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Brookroyd Garage

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These buildings, known until recently as 'Brookroyd Garage', have their origins as farm buildings attached to the former farmhouse of Spring Garth. A valuation assessment for that adjacent house, prepared in 1910, describes these ancillary buildings thus…”Disused cottage 2 up and 2 down. Building poor.Stone faced pantile, mistal to the W barn, calf house Stone faced, slated 3 stall stable, loose box & chamber Stone pantile, 1 storey 4 loose boxes,small floor,garden & garth”.

This extract from the O.S. Map of 1909 shows, coloured pink, the site of the Brookroyd buildings and, edged and hatched in red, the remainder of the property covered by the Assessment of 1910.


In the O.S. Map of 1853 we can see (coloured pink) structures consistent with these buildings thus providing some evidence of their age.


In about 2000 Amy Penrose wrote this account of the history of these premises . . . . .

 Over the years Brookroyd Garage has had diverse uses, originally being part of a farm. The farmhouse itself was next door and was known as 'Spring Garth', while 'Brookroyd' was a byre or cowshed.

In 1929 Mr. Ralph Robinson with his wife May (nee Bowers) and their two young children, Amy and Cyril, moved from Bungalow Farm at Clint to this property. Previously, the front part of the building had been used as a tailor’s shop and the one storey rear part as a bake house by a Mr. Higgins. [See the article on Spring Garth for the use of that property as a café and the operation of the adjacent bakery]

Mr. Joseph Bowers, grandfather of Muriel Illingworth (who was born at 'Brookroyd') lived at 4 West View and was a builder and stone mason. He owned part of the property as a builder’s yard. Being May Robinson’s father, he was able to make the building habitable for the family


(The layout of the various buildings is shown in this drawing by Muriel. Note that Muriel says the house (Brookroyd) was first a mistle and that, later, the rear portion became a bakery and the front portion a tailor’s. Muriel’s note indicates also the outbuildings used as a blacksmith’s, joiner’s, stone mason’s and a washhouse.)

A big stone wall separated the two properties and a small rockery garden was placed against this. At the bottom of the yard was a lovely victoria plum tree, growing – of all places – against the earth closet. Rainwater for washing purposes was collected from the pantile rooftops of the farm buildings and drinking water was drawn from the pump on the Village Green.

May Robinson gave the name 'Brookroyd' to her new house because it was near the Cockhill Beck. By this time Ralph Robinson had given up farming and had a cattle lorry and the beginnings of a coal round. The horse stable at the bottom of the granary was used for his lorry and for coal storage.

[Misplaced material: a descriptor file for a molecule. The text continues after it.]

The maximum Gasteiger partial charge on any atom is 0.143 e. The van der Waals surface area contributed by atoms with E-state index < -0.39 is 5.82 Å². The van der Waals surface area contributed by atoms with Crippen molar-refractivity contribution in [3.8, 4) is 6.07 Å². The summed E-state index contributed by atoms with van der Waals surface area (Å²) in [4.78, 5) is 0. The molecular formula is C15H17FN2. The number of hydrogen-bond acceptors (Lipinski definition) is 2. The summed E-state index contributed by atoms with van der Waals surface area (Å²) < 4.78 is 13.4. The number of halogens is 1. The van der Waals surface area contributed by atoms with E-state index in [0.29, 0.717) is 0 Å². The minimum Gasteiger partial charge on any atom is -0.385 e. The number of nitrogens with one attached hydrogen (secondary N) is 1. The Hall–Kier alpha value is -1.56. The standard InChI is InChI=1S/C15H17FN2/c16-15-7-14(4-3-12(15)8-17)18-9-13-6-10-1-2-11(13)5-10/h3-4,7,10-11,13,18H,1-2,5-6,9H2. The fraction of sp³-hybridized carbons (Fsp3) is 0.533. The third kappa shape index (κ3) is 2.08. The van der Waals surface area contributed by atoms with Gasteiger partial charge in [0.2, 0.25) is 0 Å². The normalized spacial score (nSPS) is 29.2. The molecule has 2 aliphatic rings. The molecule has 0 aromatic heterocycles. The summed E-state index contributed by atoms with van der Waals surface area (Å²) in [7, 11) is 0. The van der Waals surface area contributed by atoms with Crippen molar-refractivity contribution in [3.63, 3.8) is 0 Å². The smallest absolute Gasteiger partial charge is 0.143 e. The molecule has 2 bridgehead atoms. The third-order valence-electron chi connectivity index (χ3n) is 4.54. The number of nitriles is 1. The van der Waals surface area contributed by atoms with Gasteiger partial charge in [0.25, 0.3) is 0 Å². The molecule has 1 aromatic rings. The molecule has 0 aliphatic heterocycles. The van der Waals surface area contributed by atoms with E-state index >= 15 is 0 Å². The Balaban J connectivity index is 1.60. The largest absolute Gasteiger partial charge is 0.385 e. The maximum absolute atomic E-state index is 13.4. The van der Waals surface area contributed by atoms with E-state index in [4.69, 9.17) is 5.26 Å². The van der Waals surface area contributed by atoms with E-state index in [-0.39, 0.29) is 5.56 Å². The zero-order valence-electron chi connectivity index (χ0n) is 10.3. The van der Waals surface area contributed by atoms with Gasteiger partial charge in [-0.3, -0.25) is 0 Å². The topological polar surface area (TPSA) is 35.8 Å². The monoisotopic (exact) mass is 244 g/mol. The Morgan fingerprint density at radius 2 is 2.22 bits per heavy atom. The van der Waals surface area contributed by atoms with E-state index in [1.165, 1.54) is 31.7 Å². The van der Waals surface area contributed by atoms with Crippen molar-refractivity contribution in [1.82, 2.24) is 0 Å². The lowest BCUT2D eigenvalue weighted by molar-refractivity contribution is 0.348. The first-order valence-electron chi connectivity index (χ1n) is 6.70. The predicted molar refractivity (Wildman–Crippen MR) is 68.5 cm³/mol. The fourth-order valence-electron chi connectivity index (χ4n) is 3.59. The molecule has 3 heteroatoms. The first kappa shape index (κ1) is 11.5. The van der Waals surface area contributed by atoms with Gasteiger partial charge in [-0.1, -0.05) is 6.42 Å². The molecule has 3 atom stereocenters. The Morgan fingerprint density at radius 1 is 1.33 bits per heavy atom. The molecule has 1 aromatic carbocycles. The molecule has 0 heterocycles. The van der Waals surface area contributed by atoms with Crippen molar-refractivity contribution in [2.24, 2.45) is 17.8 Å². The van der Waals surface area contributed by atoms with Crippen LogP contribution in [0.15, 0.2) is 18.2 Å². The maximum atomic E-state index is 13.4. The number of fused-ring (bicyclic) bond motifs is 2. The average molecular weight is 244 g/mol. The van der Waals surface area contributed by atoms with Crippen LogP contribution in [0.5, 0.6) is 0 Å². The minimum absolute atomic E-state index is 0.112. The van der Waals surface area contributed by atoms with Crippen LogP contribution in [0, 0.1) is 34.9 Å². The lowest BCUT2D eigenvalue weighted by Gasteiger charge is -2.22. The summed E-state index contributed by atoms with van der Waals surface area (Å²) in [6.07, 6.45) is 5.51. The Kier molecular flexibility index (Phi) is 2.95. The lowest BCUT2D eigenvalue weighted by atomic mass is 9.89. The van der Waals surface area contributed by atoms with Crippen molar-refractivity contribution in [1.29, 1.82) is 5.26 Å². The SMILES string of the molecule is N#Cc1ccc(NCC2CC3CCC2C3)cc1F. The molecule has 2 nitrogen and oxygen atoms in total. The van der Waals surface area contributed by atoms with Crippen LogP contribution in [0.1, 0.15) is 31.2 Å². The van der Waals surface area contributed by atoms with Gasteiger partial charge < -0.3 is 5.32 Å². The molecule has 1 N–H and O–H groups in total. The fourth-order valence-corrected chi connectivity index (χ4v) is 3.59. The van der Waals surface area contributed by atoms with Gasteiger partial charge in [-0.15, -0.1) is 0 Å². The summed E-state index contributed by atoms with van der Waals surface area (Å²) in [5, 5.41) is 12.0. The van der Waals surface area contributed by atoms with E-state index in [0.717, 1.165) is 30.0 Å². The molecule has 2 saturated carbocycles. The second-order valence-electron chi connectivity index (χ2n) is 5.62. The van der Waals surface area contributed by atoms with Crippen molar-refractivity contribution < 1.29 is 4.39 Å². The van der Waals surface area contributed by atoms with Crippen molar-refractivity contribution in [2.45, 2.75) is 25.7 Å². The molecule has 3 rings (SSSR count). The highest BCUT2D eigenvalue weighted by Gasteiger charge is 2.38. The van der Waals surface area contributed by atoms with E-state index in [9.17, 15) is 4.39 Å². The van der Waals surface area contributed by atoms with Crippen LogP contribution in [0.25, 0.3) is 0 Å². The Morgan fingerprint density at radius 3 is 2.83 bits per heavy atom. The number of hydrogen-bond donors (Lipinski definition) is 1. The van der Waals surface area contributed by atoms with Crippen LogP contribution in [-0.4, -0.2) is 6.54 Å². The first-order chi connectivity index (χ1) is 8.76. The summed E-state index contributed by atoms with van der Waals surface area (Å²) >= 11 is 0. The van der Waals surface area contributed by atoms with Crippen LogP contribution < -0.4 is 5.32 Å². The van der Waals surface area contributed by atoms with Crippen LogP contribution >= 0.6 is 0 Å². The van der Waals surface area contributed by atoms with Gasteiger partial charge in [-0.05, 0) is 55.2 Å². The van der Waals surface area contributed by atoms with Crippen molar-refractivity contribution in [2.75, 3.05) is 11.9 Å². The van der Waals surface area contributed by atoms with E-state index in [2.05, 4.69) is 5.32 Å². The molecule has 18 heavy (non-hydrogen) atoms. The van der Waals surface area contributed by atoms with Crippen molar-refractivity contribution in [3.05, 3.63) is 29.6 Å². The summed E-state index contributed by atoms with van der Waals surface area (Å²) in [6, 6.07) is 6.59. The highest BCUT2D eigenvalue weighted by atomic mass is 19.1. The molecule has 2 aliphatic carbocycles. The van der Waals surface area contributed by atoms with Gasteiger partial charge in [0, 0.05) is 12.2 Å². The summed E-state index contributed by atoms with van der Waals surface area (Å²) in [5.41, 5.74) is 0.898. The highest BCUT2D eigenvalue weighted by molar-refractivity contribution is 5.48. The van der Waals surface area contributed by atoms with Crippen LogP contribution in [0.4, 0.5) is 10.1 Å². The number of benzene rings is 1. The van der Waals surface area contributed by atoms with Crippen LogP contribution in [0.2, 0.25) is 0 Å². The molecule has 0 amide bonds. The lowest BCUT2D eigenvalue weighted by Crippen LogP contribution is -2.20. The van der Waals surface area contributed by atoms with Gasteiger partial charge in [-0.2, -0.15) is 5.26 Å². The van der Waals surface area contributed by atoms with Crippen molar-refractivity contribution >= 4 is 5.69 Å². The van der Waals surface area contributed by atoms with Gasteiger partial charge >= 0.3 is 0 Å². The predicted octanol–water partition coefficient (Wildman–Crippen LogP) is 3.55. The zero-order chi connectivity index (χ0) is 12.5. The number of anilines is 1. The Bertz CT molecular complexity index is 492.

(In this photograph taken circa 1930 we see the coal wagon parked outside West View Cottages with the old Post Office (since demolished) in the foreground.)


On the right of the builder’s yard was a series of small buildings associated with the farm: a washhouse, a joiner’s shop and a blacksmith’s shop, the latter complete with hand-operated bellows to blow the fire hot.

When Joseph Bowers, the builder, died in 1933, his son-in-law Ralph eventually bought the yard, because his haulage business and milk collection from the farms were growing.

(This photograph dating from 1953 shows the fleet of milk lorries parked outside the premises)


As time passed, May Bowers became very frail and in need of care. She, therefore, joined her daughter and son-in-law at 'Brookroyd'. More space was needed and this was provided by the addition of a first floor bed-sitting room and a fourth bedroom over the original bakehouse, thus removing the middle bedroom’s skylight and its view to those below in the ground floor family living room. That same middle bedroom – with the arrival of piped water in the village – became the large, much-appreciated family bathroom.

The aforementioned front sitting room – used only on high days and holidays – was rented out twice a week as a doctor’s surgery and, until after the war, patients had to line up in the family hall. That same surgery is now at Winksley Cottage, next door to the Post Office.

It was not until 1950 that Cyril, Ralph’s son, having completed his National Service and his apprenticeship in the motor trade, set up his own garage business by extending the building next to 'Brookroyd' to the wall adjacent to the back – and it, with the house incorporated, survives as a garage to this day.

(After this note was written a new motor repair business occupied the rear buildings and the glass-fronted showroom facing the High Street became a used-car showroom until 2012 when it converted to an antique furniture salesroom. The car sales and motor repair business known as 'Brookroyd Garage' had by then relocated to Killinghall to be replaced by the present repair business of 'Hampsthwaite Garage')


Brookroyd Garage
(click photo to enlarge)
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